We had a guided tour today of the ancient City of David. This is the original Jerusalem founded by King David 3000 years ago. This is one of those places where we do know exactly where it is and we can see the ruins. The Bible tells us that David captured the Jebusite city of Jerusalem by having his men infiltrate the city by entering a water shaft (2 Samuel 5:6-9). As part of our tour we got to descend into this exact water shaft. It was constructed over 3000 years ago by the Jebusites in order to provide access to the Gihon spring, the only natural water source for Jerusalem. It is an incredible feeling to be walking through a tunnel that you know was chiseled by hand 3000 years ago. Furthermore, you know that you can read all about it in the Bible. It was through this very tunnel that David’s men snuck into Jerusalem and captured the city. What a place!
In addition to the Jebusite tunnel there is also a tunnel created by King Hezekiah when the Persians were threatening to conquer Jerusalem in 701 BC (2 Chron 32:30). In order to prevent the invaders from finding the water source, King Hezekiah blocked up the original surface entrance which existed outside the city walls and created a tunnel 581 yards long to divert the water from the Gihon Spring to the Pool of Siloam. You can walk through this exact tunnel today and see it exactly as Hezekiah’s men chiseled it out. The interesting part about this tunnel is that the Gihon spring still runs and thus the tunnel is full of water at least to the knees. You can indeed walk through it, but you need a flashlight and you need to be ready to get wet. We weren’t prepared for this adventure today, but I think I’m going to go back with a group that wants to do it.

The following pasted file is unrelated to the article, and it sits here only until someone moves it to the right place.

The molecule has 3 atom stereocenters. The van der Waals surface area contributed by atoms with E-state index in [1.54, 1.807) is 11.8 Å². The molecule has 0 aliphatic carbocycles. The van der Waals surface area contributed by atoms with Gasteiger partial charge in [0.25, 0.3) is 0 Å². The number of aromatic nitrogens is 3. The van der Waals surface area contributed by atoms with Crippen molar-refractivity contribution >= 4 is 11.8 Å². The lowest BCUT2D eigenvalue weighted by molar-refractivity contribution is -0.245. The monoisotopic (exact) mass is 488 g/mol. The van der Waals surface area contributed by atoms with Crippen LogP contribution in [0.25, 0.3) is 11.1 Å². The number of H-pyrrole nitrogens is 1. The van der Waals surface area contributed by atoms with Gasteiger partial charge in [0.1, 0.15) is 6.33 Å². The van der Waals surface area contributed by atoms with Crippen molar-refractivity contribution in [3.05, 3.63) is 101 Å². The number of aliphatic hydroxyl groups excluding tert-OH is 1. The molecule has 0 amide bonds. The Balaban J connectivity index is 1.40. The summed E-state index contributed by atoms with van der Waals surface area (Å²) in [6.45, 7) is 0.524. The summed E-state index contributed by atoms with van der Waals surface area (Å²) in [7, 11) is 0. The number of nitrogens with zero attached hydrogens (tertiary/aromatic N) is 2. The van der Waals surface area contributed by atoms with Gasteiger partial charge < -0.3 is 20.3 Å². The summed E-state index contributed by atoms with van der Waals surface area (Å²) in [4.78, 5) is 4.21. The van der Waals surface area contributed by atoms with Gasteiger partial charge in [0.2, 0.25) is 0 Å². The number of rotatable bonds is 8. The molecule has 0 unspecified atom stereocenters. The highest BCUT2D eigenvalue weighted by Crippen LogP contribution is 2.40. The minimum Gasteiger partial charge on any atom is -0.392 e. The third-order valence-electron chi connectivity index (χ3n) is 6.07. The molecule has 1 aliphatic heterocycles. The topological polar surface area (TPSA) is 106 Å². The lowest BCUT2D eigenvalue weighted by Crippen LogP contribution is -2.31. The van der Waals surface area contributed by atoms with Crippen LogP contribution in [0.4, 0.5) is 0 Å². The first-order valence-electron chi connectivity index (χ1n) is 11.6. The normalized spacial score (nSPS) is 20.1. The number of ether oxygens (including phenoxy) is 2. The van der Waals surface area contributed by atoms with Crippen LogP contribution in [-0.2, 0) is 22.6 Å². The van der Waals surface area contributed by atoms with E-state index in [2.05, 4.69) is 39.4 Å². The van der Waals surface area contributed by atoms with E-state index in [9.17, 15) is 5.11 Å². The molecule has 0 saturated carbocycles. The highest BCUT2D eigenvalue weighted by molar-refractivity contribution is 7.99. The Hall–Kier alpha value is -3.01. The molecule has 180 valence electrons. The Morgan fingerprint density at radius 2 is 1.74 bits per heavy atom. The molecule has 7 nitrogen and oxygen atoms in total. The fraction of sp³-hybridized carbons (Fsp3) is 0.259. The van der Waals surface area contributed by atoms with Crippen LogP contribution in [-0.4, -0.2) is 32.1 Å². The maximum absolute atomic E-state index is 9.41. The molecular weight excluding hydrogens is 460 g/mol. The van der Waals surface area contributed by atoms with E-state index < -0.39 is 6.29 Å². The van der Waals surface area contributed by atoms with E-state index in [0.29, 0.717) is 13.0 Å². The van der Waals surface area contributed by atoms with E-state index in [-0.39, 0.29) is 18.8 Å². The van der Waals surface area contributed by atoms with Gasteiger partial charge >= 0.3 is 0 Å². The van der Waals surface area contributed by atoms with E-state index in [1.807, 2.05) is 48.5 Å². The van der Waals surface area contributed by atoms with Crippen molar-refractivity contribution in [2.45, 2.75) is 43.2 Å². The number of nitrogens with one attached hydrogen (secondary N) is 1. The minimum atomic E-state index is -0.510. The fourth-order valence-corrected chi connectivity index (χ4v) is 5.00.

Again, some sites in the Bible you just don’t know if it’s the authentic spot, but there’s no doubt about this one. For a long time people claimed that David and his city didn’t exist, but just in the last century we have discovered the indisputable ruins. Today I was able to walk through 3000 year old tunnels and see the ruins of the palace of King David. It was just amazing! The City of David was actually very small compared even to the size of the Old City today. All of what was the City of David lies outside of the walls today but at one point was incorporated in the walled city.
I mentioned that Hezekiah’s tunnel led to the Pool of Siloam whose name may sound familiar. It was here that Jesus cured the blind man in the Gospel (John 9). The Byzantines built a church on the location that they believed to be the site of this pool. However, in 2004 archaeologists discovered a location further south that appears to be the actual pool. We were able to go there and see the work they are doing. It’s amazing to think that we are still uncovering new things thousands of years later.
Our final stop today was at the Western Wall Plaza. This area used to be known as the Wailing Wall and is the holiest place on earth for the Jews. The stones on the bottom of the wall date from the time of King Herod (1st century BC) and are the remains of the western retaining wall of the Temple Mount. The temple itself (2nd temple) as well as the Temple Mount was destroyed by the Romans in AD 70 and thus the Western Wall is the closest thing to the Temple that the Jews have. It is an important place of prayer today. You may remember that Pope John Paul II went there to pray when he made his pilgrimage. The Jews write their prayers on little pieces of paper and stick them in the wall, asking for God’s answer. I took the opportunity to offer my own prayer in this special place.